Saturday, February 16, 2008

Back to School... Part 1

I've been reading lately again Andrew Murray's wonderful book With Christ in the School of Prayer, and am reminded again of the simplicity and power of our Lord's teaching... and that His teaching is so simple that even a child can understand it, and yet it possesses a depth which takes His disciples deeper and deeper in its meaning each time they hear His words. Murray reminds me of this with his brilliant devotional exposition of the Lord's Prayer in his Fourth Lesson in the book. (By the way, if you haven't read this, you really ought to do so... it's one of the few books about prayer which not only inspires me to think and talk about prayer, but to actually pray!)

One of the great tragedies of today's evangelical movement is the sad lack of personal and corporate prayer. You know the old saying:

"Much prayer, much power... little prayer, little power... no prayer, no power."

This is a great summary of a core problem with a self-sufficient culture (even an evangelical sub-culture), and a reason for the selfish focus of many who name the name of Christ in these days. And what a tragedy it is to claim to follow Christ, but at such a distance that we miss His will and purpose by failing in this fundamental privilege of actual communion and fellowship with the Father. I want to share over the next few days just this one lesson... by the way, have you considered recently what an unbelievable privilege it is to have the direct, specific teaching from Jesus on this subject? How incredibly important it must be for us to understand - and to follow in practice.

Today, I'm going to let Murray speak for himself without any further distraction from me. Perhaps you will renewed encouragement, and may God grant to each of us the reality of His presence in prayer.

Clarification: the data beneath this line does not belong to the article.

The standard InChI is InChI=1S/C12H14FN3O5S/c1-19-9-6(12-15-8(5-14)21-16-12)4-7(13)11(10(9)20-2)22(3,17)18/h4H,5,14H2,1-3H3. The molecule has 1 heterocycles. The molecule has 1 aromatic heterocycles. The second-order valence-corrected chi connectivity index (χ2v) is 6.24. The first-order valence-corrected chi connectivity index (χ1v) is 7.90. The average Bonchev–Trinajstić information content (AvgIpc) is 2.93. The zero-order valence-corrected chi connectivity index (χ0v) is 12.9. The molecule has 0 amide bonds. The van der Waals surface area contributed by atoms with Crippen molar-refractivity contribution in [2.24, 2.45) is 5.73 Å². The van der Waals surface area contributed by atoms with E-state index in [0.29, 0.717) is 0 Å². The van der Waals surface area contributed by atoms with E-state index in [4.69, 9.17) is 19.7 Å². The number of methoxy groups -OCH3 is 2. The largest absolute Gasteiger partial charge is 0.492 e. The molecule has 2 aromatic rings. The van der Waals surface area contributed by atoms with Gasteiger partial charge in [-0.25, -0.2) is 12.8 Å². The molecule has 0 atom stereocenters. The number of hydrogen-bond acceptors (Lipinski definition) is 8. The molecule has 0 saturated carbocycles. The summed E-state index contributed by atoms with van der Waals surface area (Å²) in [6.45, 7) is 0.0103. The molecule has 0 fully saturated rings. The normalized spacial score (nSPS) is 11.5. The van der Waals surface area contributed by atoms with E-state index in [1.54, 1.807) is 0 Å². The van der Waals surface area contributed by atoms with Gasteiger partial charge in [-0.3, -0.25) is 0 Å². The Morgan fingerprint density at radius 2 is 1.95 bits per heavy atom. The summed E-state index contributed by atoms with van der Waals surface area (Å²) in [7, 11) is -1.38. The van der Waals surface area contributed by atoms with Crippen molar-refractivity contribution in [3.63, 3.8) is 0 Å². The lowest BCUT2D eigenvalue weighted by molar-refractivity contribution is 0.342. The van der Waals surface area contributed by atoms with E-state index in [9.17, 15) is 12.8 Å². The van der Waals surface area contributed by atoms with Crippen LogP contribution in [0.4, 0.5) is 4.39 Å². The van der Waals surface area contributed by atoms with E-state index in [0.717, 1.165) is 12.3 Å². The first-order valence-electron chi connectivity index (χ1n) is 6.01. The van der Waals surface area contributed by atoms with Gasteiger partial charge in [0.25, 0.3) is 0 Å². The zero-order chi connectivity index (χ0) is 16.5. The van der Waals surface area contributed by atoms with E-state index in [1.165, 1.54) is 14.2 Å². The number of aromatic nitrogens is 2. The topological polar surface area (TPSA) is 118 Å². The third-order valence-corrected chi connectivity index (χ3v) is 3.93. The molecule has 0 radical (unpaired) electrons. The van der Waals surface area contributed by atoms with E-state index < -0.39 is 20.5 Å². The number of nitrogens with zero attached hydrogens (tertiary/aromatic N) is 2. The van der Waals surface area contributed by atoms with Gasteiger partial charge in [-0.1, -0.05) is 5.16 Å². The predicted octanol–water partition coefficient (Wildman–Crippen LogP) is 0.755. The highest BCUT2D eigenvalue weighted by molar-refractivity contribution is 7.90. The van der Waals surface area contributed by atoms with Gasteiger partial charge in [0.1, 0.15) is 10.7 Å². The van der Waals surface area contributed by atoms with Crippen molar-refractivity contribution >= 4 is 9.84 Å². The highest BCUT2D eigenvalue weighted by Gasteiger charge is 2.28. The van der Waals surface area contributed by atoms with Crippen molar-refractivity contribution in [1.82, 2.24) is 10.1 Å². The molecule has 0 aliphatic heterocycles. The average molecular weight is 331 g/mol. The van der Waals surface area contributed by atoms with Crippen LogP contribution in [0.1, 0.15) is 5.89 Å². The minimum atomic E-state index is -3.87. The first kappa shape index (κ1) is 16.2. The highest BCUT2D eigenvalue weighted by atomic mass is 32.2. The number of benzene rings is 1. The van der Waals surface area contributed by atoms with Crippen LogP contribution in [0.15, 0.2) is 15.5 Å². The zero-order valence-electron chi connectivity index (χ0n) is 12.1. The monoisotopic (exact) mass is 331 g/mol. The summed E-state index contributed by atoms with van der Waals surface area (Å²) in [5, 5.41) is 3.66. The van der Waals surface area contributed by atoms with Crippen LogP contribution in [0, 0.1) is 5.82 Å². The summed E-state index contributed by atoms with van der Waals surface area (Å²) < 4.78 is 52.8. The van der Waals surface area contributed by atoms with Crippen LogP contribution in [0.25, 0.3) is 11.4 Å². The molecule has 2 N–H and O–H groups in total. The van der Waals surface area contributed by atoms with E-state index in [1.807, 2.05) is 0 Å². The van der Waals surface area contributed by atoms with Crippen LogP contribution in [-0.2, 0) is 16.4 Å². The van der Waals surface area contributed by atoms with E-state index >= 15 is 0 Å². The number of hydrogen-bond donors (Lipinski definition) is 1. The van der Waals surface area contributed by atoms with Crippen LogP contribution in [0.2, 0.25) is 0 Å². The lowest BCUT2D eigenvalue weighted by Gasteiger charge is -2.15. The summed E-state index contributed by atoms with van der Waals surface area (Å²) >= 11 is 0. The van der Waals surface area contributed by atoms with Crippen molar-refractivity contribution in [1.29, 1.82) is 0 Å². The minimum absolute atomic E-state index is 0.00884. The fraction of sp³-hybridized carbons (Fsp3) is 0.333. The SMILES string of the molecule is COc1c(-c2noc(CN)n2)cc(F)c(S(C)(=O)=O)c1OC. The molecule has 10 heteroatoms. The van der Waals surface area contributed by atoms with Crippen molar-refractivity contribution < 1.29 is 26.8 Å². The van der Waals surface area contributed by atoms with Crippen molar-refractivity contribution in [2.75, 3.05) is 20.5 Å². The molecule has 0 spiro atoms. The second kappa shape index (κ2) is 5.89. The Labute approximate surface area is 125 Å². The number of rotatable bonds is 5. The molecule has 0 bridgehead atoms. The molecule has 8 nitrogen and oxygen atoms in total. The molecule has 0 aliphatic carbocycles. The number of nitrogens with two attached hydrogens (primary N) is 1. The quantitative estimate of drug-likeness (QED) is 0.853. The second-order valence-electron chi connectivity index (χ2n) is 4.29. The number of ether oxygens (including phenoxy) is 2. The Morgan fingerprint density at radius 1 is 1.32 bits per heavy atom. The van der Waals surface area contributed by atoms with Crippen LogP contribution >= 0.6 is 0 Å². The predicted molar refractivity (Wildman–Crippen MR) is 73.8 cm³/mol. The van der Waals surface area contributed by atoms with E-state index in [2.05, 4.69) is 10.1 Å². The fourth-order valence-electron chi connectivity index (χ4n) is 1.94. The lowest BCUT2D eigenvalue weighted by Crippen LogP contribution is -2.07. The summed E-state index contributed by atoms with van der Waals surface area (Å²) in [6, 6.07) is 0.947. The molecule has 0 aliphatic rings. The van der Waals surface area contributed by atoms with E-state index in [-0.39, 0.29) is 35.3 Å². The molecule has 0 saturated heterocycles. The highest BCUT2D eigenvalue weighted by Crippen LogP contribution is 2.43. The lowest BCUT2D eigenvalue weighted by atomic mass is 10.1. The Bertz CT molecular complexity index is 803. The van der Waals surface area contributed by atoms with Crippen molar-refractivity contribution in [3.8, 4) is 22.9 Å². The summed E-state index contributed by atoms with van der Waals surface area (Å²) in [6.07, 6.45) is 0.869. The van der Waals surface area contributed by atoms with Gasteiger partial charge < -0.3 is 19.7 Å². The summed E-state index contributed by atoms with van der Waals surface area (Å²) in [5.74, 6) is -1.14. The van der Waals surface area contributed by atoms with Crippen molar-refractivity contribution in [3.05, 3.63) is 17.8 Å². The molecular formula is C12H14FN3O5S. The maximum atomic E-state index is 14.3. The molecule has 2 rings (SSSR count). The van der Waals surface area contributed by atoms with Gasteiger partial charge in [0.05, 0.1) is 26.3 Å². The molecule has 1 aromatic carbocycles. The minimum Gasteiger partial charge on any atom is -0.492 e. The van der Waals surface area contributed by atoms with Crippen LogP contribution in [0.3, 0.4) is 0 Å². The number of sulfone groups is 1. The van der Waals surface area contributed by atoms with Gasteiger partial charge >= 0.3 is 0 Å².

"‘Our Father which art in heaven!’ To appreciate this word of adoration aright, I must remember that none of the saints had in Scripture ever ventured to address God as their Father. The invocation places us at once in the centre of the wonderful revelation the Son came to make of His Father as our Father too.

  • It comprehends the mystery of redemption—Christ delivering us from the curse that we might become the children of God.
  • The mystery of regeneration—the Spirit in the new birth giving us the new life.
  • And the mystery of faith—ere yet the redemption is accomplished or understood, the word is given on the lips of the disciples to prepare them for the blessed experience still to come.
The words are the key to the whole prayer, to all prayer. It takes time, it takes life to study them; it will take eternity to understand them fully. The knowledge of God’s Father-love is the first and simplest, but also the last and highest lesson in the school of prayer.

  • It is in the personal relation to the living God, and the personal conscious fellowship of love with Himself, that prayer begins.
  • It is in the knowledge of God’s Fatherliness, revealed by the Holy Spirit, that the power of prayer will be found to root and grow.
  • In the infinite tenderness and pity and patience of the infinite Father, in His loving readiness to hear and to help, the life of prayer has its joy.
O let us take time, until the Spirit has made these words to us spirit and truth, filling heart and life: ‘Our Father which art in heaven.’ Then we are indeed within the veil, in the secret place of power where prayer always prevails. "

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